Localized histiocytic sarcoma,  disseminated histiocytic sarcoma and malignant histiocytosis are fairly rare tumors overall but occur with high incidence in Bernese Mountain dogs, Rottweilers, Flat Coated Retrievers, and Golden Retrievers. Histiocytic sarcomas are very aggressive tumors, and can therefore become very invasive (destroy normal surrounding tissues) as well as have a high rate of metastasis (spreading to other areas of the body). Localized histiocytic sarcoma lesions most commonly are found in the spleen, lymph nodes, lung, bone marrow, skin, brain, and joints of the limbs. Disseminated histiocytic sarcoma and malignant histiocytosis are multi-system, rapidly progressive diseases in which there is simultaneous involvement of multiple organs such as the spleen, lymph nodes, lung, bone marrow, and skin.

What causes this cancer in dogs?

  • The cause of this group of diseases is largely unknown.

What are the most common clinical signs of this disease?

  •  Dogs with histiocytic sarcoma typically have non-specific signs such as anorexia, weight loss, and decreased energy.

  • Other signs depend on the organs involved and are usually a consequence of destructive mass formation. For example, if there is a large mass in the lungs, a dog may experience coughing or difficulty breathing. If the brain is involved, you may see seizures, incoordination, and paralysis. If a joint is involved, lameness or limping is often seen.

How is histiocytic sarcoma diagnosed?

  • Most histiocytic sarcomas can be diagnosed via cytology (needle aspiration; where a small needle is inserted into the mass and cells are removed and evaluated under a microscope) or biopsy (a piece of tumor tissue is removed under sedation). Occasionally, a histiocytic sarcoma tumor can look identical to other types of tumors, so additional tests may be recommended to get a definitive diagnosis.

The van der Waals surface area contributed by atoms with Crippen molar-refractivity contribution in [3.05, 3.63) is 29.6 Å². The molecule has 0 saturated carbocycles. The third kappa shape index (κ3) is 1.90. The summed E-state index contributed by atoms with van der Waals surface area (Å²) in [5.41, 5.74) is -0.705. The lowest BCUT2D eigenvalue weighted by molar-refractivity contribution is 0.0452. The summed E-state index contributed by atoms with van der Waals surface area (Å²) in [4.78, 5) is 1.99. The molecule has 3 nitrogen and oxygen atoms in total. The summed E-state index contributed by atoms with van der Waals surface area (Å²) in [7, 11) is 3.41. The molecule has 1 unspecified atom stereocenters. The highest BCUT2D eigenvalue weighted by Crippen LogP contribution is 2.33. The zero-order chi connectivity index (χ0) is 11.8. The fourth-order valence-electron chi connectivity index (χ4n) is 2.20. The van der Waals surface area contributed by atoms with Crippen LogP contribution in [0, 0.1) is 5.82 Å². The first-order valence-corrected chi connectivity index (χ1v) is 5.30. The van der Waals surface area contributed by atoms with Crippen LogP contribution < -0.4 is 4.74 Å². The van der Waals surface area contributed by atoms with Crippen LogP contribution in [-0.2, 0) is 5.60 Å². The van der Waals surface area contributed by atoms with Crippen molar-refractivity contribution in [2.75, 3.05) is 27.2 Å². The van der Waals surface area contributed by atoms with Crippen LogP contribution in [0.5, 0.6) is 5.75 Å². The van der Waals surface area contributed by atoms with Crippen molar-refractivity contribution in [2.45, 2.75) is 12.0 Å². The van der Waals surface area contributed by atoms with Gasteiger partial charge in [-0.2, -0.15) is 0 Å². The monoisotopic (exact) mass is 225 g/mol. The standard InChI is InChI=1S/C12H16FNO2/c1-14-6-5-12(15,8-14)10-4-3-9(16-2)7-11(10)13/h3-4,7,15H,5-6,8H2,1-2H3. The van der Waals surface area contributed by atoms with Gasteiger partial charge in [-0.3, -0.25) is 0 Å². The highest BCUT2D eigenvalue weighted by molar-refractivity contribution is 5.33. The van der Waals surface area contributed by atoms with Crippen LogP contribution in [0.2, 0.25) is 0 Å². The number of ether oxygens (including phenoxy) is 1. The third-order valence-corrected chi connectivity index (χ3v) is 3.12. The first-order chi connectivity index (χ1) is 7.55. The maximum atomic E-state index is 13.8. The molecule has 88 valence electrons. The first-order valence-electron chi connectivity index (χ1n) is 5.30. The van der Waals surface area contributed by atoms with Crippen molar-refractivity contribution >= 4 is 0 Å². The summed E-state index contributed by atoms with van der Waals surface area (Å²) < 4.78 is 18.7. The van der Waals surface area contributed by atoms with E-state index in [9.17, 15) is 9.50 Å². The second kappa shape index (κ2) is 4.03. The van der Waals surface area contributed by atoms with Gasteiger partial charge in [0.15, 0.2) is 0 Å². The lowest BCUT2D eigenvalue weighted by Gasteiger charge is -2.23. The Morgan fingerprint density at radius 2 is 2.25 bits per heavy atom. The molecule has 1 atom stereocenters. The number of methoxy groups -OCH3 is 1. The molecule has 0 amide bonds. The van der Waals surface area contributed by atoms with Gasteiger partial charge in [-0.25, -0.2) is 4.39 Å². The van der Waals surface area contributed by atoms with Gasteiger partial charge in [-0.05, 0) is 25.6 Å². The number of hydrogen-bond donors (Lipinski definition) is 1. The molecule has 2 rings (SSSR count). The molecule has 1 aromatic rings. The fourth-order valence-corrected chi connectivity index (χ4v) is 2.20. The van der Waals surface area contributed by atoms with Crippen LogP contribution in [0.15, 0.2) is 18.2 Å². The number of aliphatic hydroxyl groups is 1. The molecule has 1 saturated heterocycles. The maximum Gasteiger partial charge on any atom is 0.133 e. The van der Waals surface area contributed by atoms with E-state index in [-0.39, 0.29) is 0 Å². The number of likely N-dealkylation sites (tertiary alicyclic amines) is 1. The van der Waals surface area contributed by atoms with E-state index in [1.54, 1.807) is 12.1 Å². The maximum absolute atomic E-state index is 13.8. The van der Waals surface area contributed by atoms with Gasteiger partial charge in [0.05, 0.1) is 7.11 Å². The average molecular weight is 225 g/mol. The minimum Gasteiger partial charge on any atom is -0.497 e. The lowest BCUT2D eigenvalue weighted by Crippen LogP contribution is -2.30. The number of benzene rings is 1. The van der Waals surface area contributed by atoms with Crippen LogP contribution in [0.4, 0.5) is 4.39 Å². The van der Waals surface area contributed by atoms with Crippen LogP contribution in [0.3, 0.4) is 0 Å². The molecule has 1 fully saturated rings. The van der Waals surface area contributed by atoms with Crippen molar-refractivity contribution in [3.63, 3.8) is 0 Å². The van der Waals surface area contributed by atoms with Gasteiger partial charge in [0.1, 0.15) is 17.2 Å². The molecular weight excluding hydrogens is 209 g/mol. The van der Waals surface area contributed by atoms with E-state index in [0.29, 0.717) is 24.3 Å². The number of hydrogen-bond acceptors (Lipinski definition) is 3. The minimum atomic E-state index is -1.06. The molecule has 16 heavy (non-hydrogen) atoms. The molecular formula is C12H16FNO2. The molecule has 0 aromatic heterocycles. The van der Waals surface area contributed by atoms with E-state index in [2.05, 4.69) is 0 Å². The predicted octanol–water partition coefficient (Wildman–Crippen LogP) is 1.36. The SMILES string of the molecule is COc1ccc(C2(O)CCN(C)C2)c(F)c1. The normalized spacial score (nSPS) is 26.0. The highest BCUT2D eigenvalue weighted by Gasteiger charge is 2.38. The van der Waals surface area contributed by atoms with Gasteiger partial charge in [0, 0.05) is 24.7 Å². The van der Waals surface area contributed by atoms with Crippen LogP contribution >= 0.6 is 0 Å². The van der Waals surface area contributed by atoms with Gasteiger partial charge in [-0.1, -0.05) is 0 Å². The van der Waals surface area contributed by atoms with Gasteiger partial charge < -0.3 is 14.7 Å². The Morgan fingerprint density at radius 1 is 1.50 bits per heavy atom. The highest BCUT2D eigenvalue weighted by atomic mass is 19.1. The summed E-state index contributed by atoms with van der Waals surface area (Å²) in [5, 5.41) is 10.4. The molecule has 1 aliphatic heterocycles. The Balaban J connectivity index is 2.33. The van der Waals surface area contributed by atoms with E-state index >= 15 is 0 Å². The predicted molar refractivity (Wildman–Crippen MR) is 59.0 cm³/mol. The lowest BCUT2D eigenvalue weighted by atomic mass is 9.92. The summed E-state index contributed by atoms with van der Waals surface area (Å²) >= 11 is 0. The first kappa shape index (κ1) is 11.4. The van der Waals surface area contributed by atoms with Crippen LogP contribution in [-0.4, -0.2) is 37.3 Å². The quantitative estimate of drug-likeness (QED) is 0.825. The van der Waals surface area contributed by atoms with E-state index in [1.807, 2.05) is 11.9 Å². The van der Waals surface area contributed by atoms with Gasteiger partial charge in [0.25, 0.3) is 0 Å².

• Due to the high risk of dissemination (spreading throughout the body) we typically recommend blood work, radiographs of the chest, and an ultrasound of the abdomen to look for evidence of disease spread. An evaluation of your pets’ bone marrow may also be recommended, especially if your pet is anemic. A bone marrow evaluation does require mild sedation, but is typically not painful for your pet. 

How is this cancer treated?

  • If your pet has a localized histiocytic sarcoma, surgery or radiation therapy may be recommended as part of the treatment protocol. If the lesion is periarticular (in the joint tissue of a limb), amputation of that limb may be recommended or radiation therapy to the joint may be recommended.
  • If your pet has disseminated histiocytic sarcoma, surgery will likely not be recommended.
  • Due to the high rate of metastasis (spreading), some form of chemotherapy is usually recommended. There are several chemotherapy medications that have shown effectiveness in patients with histiocytic sarcoma, such as lomustine and doxorubicin.
    • Will chemotherapy be recommended?

If there is spread of the disease at diagnosis or there is a high chance of the disease spreading then chemotherapy will be recommended.

    • Will radiation therapy be recommended?

If the disease is mostly localized, then radiation therapy will be recommended.

What is the prognosis for my dog with histiocytic sarcoma?

  • Longer survival times have been seen in dogs that have microscopic disease or have localized tumors that have been surgically removed. Disseminated histiocytic sarcomas and malignant histiocytosis are both aggressive diseases that have a generally poor response to therapy. There are individual animals that can, however, do well.

What is on the horizon for this cancer?

  • New drugs are currently being investigated for their effectiveness in the treatment of this disease. There is some indication that some drugs used to treat women with osteoporosis may be of benefit.